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MacArthur: Clark visits; home plate collisions hot topic

Scott MacArthur
2/24/2014 6:28:18 PM
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DUNEDIN, Florida - Blue Jays players assembled Monday afternoon for their annual spring meeting with the Players' Association, the first gathering chaired by new executive director Tony Clark.

Just as the meeting was beginning, Major League Baseball unveiled Rule 7.13, an experimental rule for the 2014 season aimed at eliminating what the league calls “egregious” runner/catcher collisions at home plate.

See a full explanation of the rule here: http://tinyurl.com/l4zaqo5

Here is a link to a play at the plate last season, involving Phillies' base runner Chase Utley and former Cubs' catcher Dioner Navarro, now with the Blue Jays. Watch the clip, keeping in mind the new rule didn't exist, and guess based on the new rule whether Utley would be safe or out.

http://www.youtube.com/watch?v=Z0Qe310Bn4g

Assembled media, waiting for Clark to emerge from his seminar with the Jays, couldn't agree on the call. Some saw fault with Utley for initiating contact with Navarro. Others believed Utley would be called safe because Navarro blocked the pathway of the runner to the plate prior to receiving the baseball.

If you think Utley is safe, based on the new rule, Clark agrees with you.

“My guess is, according to the rule, (Navarro) can't be sitting on the plate without the ball,” said Clark. “It's one thing to catch it and then move and block the baseline. It's another thing to block the baseline and not having the ball.”

Blue Jays' catchers hadn't seen the new rule as of Monday's availability and had plenty of questions, including the wisdom of asking an umpire to make a split-second determination about more than whether a runner is safe or out.

“I think it's tough to make that out/safe call at home and they're always trying to get good positioning,” said Erik Kratz. “Now, is their positioning going to have to change? Are they going to have to talk about that? Are they going to have to look at the runner as he's running, ‘I saw the runner's eyes, he was looking at the catcher.' You did? What about the ball? What about the catcher's eyes? Did he have his fist clenched?”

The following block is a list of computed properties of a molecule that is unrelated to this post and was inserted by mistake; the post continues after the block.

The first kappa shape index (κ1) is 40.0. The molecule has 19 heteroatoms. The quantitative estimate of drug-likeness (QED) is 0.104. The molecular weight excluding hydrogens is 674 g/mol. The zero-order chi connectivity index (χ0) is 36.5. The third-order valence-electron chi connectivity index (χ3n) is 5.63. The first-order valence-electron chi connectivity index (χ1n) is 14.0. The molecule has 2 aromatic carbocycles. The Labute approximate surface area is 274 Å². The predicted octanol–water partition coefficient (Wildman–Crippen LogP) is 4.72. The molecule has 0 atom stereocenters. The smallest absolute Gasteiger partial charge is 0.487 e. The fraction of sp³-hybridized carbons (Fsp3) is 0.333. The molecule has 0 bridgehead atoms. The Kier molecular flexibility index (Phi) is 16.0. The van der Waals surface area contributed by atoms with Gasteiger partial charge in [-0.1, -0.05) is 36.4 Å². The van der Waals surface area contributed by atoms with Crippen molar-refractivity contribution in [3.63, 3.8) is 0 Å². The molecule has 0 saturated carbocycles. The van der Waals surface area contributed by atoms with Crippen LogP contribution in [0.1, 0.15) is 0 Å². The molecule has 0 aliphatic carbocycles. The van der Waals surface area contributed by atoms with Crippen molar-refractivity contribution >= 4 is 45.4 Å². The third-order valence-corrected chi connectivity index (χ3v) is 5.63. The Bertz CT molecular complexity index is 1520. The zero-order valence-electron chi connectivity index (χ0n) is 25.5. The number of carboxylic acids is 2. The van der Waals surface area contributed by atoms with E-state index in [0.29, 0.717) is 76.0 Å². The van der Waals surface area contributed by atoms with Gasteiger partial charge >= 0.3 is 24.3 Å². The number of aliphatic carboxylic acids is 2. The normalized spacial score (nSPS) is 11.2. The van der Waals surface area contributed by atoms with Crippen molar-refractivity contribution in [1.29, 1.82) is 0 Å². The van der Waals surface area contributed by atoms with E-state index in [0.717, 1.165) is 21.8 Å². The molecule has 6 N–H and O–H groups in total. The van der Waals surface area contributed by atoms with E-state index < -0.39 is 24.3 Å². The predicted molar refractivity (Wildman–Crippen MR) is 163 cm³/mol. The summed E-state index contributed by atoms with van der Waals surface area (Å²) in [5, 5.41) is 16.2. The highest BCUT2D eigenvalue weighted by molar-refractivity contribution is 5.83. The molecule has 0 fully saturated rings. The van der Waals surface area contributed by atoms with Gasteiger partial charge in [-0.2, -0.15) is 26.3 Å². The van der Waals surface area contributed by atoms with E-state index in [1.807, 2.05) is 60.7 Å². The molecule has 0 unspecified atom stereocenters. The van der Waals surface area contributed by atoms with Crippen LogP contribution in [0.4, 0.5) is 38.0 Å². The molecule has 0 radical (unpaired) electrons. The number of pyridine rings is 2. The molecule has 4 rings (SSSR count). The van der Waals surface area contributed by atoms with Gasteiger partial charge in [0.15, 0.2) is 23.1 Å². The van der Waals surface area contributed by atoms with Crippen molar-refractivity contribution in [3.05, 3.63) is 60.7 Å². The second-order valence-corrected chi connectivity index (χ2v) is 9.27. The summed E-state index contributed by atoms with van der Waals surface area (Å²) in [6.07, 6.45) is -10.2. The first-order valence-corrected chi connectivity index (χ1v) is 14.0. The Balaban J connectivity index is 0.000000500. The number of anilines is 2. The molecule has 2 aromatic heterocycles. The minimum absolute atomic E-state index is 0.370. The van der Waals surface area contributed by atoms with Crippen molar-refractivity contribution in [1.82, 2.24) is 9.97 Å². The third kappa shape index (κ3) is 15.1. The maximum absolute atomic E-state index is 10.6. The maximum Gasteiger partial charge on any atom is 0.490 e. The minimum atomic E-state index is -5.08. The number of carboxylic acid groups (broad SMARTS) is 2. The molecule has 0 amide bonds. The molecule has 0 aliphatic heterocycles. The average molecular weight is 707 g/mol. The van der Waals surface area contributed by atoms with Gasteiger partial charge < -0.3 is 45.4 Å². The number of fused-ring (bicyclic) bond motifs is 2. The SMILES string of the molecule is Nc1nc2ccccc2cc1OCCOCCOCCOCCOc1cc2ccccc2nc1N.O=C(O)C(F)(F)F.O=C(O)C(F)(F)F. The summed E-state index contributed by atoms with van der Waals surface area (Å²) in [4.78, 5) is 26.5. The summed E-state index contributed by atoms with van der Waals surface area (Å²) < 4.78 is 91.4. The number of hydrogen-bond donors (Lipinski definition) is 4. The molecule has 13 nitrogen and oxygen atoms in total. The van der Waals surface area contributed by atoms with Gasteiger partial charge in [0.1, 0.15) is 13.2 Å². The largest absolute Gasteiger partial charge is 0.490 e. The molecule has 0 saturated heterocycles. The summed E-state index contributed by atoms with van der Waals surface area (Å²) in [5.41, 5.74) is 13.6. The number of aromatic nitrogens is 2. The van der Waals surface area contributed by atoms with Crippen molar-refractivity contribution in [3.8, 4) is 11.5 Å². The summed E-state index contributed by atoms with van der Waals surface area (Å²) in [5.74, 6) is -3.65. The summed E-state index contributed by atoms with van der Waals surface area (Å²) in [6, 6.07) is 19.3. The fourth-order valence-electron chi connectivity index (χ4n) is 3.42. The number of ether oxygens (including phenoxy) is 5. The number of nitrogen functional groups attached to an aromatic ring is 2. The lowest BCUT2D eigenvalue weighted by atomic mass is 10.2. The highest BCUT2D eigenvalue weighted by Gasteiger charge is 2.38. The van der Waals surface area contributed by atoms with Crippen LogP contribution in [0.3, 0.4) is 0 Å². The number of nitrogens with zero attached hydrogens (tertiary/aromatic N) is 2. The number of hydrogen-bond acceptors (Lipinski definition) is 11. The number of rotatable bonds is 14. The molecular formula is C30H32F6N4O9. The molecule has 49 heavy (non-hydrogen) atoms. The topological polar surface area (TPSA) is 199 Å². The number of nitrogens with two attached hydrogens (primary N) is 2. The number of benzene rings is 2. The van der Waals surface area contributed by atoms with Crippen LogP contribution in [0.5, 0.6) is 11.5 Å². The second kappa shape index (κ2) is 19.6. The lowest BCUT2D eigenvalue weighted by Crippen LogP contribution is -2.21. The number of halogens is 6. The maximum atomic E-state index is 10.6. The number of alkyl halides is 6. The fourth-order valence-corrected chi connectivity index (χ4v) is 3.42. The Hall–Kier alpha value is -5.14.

“I'm going to do you one better,” said Clark. “During a play on the field you may also have a rotation component here where you've got the home plate umpire running to third and the first base umpire running to home. It's a tough enough play as it is as he's running to try and call a close play but now you're also talking about trying to determine intent and where guys are positioned. It's difficult.”

Many other nuances were discussed, which is why, according to Clark, the rule has been made public and is being explained to players only two days before Grapefruit League play is scheduled to begin.

A Major League Baseball representative and an umpire will be visiting all 30 teams during spring training to further explain the rule.

Manager John Gibbons has met with MLB Executive Vice President of Baseball Operations Joe Torre and his right-hand man, Tony La Russa. The intent of the rule is to make close plays at the plate safer for both the catcher and the runner. A catcher in his playing days, Gibbons is skeptical.

“I don't know about that,” said Gibbons. “I think when you start trying to mess with the game too much, I mean, you're going to run into problems. It's a big part of the game. The game on the line, that's the winning run or something, guys are trying to stop that run. Instinct tells them to do one thing. But if that's the rule then we live with that. Nothing we can do about that.”

Clark of Free Agency